Paste the following in to the ‘URL’ field just to the right of the word ‘GET’:


Notice that the variables defined by double curly braces ‘{{}}’ resolve to purple boxes indicating they are a valid variable defined by your environment. Hovering over these purple boxes will reveal the resolved value.

Finally, we’ll need to authenticate this request using our bearer token. If you aren’t sure what a bearer token is or how to get one, go back to part one of this series to learn all about it. As mentioned in part one, bearer tokens do have a shelf life. For this reason, let’s make a new request and get a fresh token. Click on ‘Get-BearerToken’ and then click the send button. You should see a ‘200 OK’ response in the top right corner and your new bearer token will be displayed in the preview pane. Copy the bearer token without the leading and trailing double quotes to your clipboard.

Now that you have a fresh bearer token, go back to your ‘Get-ANFAccounts’ request and click on the ‘Auth’ tab. Click the tab again and select ‘Bearer Token’. Finally, paste your entire bearer token in to the ‘TOKEN’ field. We can automate this token refresh process, but we’ll save that for another post.

We are now ready to send our API request. Click the ‘Send’ button. You should get a ‘200 OK’ response and a JSON array of your Azure NetApp Accounts and thier various properties.

Here is an example of the response from my environment:

  "value": [
      "id": "/subscriptions/44444444-4444-4444-4444-444444444444/resourceGroups/SouthC.rg/providers/Microsoft.NetApp/netAppAccounts/MyNetAppAccount",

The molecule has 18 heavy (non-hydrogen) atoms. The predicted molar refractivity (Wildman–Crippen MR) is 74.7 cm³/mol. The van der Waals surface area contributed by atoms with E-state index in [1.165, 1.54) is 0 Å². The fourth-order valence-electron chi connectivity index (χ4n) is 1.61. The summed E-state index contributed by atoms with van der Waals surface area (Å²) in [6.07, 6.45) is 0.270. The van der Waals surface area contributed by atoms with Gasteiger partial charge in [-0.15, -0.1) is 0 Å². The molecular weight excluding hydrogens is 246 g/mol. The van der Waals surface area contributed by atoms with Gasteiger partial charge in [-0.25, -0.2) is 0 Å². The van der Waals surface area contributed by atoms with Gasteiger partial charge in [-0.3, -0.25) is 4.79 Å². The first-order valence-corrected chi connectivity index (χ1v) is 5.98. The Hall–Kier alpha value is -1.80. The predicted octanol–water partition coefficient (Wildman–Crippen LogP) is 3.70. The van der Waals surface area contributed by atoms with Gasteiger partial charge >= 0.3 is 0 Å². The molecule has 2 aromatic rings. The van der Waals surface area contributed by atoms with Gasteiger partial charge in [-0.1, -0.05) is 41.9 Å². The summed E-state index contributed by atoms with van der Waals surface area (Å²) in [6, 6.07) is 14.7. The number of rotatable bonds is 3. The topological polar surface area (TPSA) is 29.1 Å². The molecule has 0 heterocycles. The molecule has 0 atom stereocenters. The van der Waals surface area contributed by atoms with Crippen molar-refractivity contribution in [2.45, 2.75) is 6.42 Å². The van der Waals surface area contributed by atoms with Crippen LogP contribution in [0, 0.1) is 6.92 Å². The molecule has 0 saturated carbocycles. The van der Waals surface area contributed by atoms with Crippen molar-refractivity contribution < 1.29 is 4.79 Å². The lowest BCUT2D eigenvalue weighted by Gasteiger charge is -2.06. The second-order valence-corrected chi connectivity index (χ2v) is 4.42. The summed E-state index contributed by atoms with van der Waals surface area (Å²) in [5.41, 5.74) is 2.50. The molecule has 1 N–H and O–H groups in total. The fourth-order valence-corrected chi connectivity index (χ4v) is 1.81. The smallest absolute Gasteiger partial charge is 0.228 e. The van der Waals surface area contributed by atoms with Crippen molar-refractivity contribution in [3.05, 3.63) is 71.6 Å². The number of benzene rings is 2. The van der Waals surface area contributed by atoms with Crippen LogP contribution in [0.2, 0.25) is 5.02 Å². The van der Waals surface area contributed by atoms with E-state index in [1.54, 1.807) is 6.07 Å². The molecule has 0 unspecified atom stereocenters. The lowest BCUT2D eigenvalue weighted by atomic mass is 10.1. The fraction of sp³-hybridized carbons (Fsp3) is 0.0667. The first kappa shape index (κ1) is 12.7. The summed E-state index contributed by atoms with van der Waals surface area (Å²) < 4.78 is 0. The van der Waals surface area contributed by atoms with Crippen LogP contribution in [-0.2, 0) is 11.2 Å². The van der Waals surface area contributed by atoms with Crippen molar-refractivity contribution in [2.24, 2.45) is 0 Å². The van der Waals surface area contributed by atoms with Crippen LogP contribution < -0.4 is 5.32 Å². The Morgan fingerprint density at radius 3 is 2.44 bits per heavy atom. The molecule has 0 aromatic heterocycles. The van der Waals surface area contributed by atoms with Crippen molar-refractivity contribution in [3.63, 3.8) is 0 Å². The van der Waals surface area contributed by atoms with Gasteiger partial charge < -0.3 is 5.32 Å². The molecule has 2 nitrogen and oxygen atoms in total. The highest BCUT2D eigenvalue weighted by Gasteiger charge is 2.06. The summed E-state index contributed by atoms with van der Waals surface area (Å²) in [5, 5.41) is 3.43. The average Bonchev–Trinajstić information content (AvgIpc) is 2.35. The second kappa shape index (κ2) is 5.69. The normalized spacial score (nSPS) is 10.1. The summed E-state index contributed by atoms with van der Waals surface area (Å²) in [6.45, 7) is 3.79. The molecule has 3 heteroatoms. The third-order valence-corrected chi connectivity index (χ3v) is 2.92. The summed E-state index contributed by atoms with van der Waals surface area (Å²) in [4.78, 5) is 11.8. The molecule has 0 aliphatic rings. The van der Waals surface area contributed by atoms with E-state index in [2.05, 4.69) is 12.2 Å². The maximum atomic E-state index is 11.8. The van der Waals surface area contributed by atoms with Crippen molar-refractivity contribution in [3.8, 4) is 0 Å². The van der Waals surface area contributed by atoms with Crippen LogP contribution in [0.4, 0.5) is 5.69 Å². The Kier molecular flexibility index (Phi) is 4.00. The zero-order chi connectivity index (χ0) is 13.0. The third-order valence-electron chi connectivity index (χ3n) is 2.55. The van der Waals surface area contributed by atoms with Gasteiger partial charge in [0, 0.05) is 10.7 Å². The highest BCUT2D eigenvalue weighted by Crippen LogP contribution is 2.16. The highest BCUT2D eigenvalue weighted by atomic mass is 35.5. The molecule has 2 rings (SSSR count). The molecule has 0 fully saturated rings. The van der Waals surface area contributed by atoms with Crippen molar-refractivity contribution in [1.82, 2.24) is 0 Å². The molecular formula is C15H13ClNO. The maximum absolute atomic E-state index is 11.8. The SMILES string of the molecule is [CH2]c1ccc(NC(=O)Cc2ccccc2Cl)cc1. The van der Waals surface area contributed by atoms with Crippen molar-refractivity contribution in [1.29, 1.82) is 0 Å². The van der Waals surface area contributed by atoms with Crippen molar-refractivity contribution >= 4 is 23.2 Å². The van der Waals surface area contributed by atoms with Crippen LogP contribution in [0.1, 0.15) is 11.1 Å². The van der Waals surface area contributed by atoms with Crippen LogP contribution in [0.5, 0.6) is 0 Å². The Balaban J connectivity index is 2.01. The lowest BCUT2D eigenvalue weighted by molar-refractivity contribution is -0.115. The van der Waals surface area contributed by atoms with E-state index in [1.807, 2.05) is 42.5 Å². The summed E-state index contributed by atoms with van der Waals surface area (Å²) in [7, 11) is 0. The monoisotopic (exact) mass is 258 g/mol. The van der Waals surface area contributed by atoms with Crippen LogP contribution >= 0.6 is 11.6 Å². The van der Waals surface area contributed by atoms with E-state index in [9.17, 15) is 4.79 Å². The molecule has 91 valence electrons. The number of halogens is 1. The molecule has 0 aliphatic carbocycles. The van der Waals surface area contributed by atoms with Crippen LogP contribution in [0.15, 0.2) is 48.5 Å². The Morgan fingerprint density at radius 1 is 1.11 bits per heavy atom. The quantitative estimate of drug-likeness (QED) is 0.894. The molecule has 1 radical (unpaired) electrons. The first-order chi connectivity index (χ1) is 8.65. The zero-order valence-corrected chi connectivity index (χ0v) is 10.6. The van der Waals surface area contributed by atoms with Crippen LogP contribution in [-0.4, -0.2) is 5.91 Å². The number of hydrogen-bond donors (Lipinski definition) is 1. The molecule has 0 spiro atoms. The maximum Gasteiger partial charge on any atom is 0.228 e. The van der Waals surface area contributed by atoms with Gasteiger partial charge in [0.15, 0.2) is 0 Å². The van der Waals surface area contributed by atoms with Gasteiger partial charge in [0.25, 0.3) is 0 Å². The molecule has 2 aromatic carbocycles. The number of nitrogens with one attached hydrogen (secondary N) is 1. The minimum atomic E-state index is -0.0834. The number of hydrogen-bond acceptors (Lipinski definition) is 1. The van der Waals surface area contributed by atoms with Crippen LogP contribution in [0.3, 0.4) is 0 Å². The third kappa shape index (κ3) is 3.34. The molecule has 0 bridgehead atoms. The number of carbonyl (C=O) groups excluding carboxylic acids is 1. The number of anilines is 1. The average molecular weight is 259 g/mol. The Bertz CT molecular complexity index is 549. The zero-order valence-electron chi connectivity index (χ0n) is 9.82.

"name": "MyNetAppAccount",
      "type": "Microsoft.NetApp/netAppAccounts",
      "etag": "W/\"datetime'2020-11-05T23%3A23%3A52.3729499Z'\"",
      "location": "southcentralus",
      "tags": {
        "creator": "seanluce"
      "properties": {
        "provisioningState": "Succeeded",
        "activeDirectories": [
            "site": "",
            "activeDirectoryId": "66666666-6666-6666-6666-666666666666",
            "username": "seanluce",
            "password": "****************",
            "domain": "seanluce.local",
            "dns": "",
            "status": "Created",
            "smbServerName": "southc",
            "organizationalUnit": "CN=Computers"

You’ve made it this far. Great job. Let’s create one more request with Insomnia. This time we will get the details of a specific volume in our environment.

Get Properties of a Volume

Create a new request and call it ‘Get-VolumeDetail’, verify the method is ‘GET’, and click the ‘Create’ button.